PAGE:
When you attend a film festival, you go in expecting patterns to emerge, as programmers will often (both intentionally and inadvertently) discover themes in the cinema they’re showcasing. But what you don’t anticipate are two films playing at the same fest that are near indistinguishable from one another from the title on down. Such was the case at SXSW ’17, as two motion pictures – the Nelms Brothers’ Small Town Crime and E.L. Katz’s Small Crimes– have so much in common that you can’t believe anyone in the SX programming office didn’t take one title off the bill as to avoid said confusion.
Both movies follow similar neo-noir plotlines revolving around disgraced alcoholic cops becoming embroiled in nefarious goings-on in their respective municipalities. Small Town Crime sees John Hawkes investigating the mysterious death of a prostitute after being discharged from the force for being drunk on the job while his partner was shot dead. Small Crimes sees Joe (Game of Thrones’ Nikolaj Coster-Waldau) returning home after a six-year prison stint for the attempted murder of a District Attorney (which earned him the nickname “Slash Cop” from the local papers – a horror movie this writer now desperately wants to see). Both movies feature a pitch black sense of humor that is interrupted by flashes of brutal, gory violence. Both movies feature Robert Forster in a small supporting role. Both movies end with a shootout involving large-caliber automatic weapons (which are wielded by the movies’ respective misfits – Clifton Collins Jr. in Small Town Crime and Macon Blair in Small Crimes). Can you see how a badge holder might experience a temporary rush of déjà vu while viewing them in quick succession?
To be fair to all creative parties involved, if you watched these movies months apart from one another, the comparison would still be apt, but not as readily apparent. Where Small Town Crime’s sense of humor is much more quippy and cutesy, Small Crimes gets its giggles through gallows comedy and Coster-Waldau’s reactions to his character’s increasingly bleak situation. Joe’s predicament is a self-dug pit of despair, as the wholly unlikable asshole believes the grave he exhumed for himself in a haze of liquor, drugs and violence will just magically fill in, thanks to his going away and saying he’s sorry upon returning home. However, once a dirty ex-associate on the force (played with unctuous douchebaggery by Gary Cole) asks him to assassinate his former underworld rabbi due to the boss’ snitching to the DA Joe cut up, things get bloody real fast. Saying our anti-hero is conflicted about doing the deed would indicate he has a moral compass whatsoever (he sort of puts up a fight, I guess), and he’s quickly trying to smother the Mafioso with a pillow before the elderly crime lord’s cat lady nurse (Deadwood’s Molly Parker) interrupts.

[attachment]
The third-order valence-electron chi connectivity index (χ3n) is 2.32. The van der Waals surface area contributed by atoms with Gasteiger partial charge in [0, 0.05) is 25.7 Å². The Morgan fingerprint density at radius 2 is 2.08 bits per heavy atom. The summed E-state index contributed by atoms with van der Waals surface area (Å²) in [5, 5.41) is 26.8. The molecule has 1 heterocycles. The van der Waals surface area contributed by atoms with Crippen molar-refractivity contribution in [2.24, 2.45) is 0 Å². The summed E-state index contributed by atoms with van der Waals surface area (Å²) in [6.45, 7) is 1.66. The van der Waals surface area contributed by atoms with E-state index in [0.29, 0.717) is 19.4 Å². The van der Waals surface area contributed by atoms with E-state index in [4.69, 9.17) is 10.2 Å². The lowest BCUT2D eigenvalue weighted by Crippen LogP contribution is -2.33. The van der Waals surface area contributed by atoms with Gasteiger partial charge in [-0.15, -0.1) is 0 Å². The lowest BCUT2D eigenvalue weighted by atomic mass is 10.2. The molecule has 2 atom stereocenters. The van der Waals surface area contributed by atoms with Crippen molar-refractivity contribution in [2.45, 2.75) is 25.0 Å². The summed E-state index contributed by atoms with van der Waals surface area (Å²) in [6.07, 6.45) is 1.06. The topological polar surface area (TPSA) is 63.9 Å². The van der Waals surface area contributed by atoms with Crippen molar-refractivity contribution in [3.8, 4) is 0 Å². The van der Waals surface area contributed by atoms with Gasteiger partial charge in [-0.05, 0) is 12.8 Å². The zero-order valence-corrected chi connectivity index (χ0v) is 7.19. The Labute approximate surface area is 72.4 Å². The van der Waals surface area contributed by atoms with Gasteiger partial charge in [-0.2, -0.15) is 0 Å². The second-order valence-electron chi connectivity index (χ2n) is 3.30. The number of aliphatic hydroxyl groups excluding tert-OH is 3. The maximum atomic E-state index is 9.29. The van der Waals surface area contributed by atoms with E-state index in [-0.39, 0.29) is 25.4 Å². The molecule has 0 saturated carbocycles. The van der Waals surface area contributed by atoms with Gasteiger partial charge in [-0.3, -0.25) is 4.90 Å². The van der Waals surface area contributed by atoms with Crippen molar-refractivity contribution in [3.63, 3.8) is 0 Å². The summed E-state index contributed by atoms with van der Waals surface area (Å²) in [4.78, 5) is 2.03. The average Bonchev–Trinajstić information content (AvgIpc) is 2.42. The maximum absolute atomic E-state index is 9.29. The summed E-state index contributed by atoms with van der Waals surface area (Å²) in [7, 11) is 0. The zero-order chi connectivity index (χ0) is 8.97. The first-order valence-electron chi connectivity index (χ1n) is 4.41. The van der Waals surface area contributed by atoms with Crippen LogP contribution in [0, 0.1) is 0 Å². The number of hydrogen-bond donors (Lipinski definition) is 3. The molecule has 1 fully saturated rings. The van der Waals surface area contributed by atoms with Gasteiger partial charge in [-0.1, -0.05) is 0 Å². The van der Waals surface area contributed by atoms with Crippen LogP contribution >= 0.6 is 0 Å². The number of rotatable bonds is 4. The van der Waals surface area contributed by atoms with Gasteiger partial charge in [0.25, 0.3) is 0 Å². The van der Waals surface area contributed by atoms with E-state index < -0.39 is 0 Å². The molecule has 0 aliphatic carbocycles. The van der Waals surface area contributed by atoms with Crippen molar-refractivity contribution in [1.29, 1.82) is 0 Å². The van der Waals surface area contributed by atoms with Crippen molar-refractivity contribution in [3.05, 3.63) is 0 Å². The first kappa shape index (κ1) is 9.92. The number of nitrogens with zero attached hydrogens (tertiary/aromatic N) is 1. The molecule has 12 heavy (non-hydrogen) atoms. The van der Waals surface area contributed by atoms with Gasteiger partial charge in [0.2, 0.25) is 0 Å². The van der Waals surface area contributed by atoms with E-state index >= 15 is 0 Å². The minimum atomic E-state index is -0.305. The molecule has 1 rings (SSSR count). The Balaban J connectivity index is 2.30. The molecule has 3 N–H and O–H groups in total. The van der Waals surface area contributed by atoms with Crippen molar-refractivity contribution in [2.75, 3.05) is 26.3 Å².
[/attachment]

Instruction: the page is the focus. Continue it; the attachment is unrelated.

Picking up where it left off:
Katz and his co-writer Blair (who, after I Don’t Feel at Home in This World Anymore, is proving to possess quite the impressive voice with a pen) lean hard into their story’s sinfulness, and that also separates it from the film that could’ve easily played in the next SXSW screening slot. Small Crimes owns the sensibilities of lurid dime store pulp, overcooked and completely missing any sort of reasonable voices aside from Joe’s parents (Forster and Jacki Weaver). Upping Small Crimes’ crazy is Pat Healy (rejoining Katz after the two rocked the filmmaker’s debut, Cheap Thrills) as the crime boss’ son, Junior. This heir apparent is an utter sociopath, threatening to take Joe to his own personal torture dungeon (which he lovingly refers to as his “playroom”).
Unfortunately, the movie gets so caught up in a bunch of convoluted local mythology that it only hands Healy a fistful of scenes in which he can mangle scenery. Worse yet, Joe’s romantic shenanigans are goofy at best, downright atonal at worst, as his barely developed romance with the hospice worker is scored with odd Hawaiian music from a lost Adam Sandler rom-com before the madness kicks back into high gear. For a movie with a rather straightforward narrative, it’s awfully confusing for anyone who isn’t already familiar with David Zeltserman’s 2008 novel of the same name. Why anyone is doing anything becomes the biggest mystery of all, as every bit of dialogue is delivered via shorthand and allusions to previous events, as if this is the seventh episode in the first season of a new HBO series.
If this review reads like the author is being overly hard on the work in question, its because he counts Cheap Thrills as being one of the best genre debuts in recent memory. Katz is an incredibly talented filmmaker, and Small Crimes is just as visually assured as that contained bit of comedic bloodletting (returning cinematographer Andrew Wheeler captures this seedy shindig with an eye for small town dreariness). Nonetheless, the programming choices of SXSW ’17 accidentally accented just how exceedingly generic the storyline of his sophomore outing really is. Everything in Small Crimes is ho-hum and unremarkable, moseying along before reaching a third act in which no one is left unscathed by Joe’s commitment to being a complete garbage person. Everyone involved in this endeavor is just too damned interesting to be mixed up in this messy, unmemorable piece of pulp, let alone have their nonspecific potboiler be placed next to a similarly silly noir lite just to confuse audiences further. Small Crimes should’ve been the triumphant return of a young, scrappy cinematic voice. Instead, it’s just a major disappointment.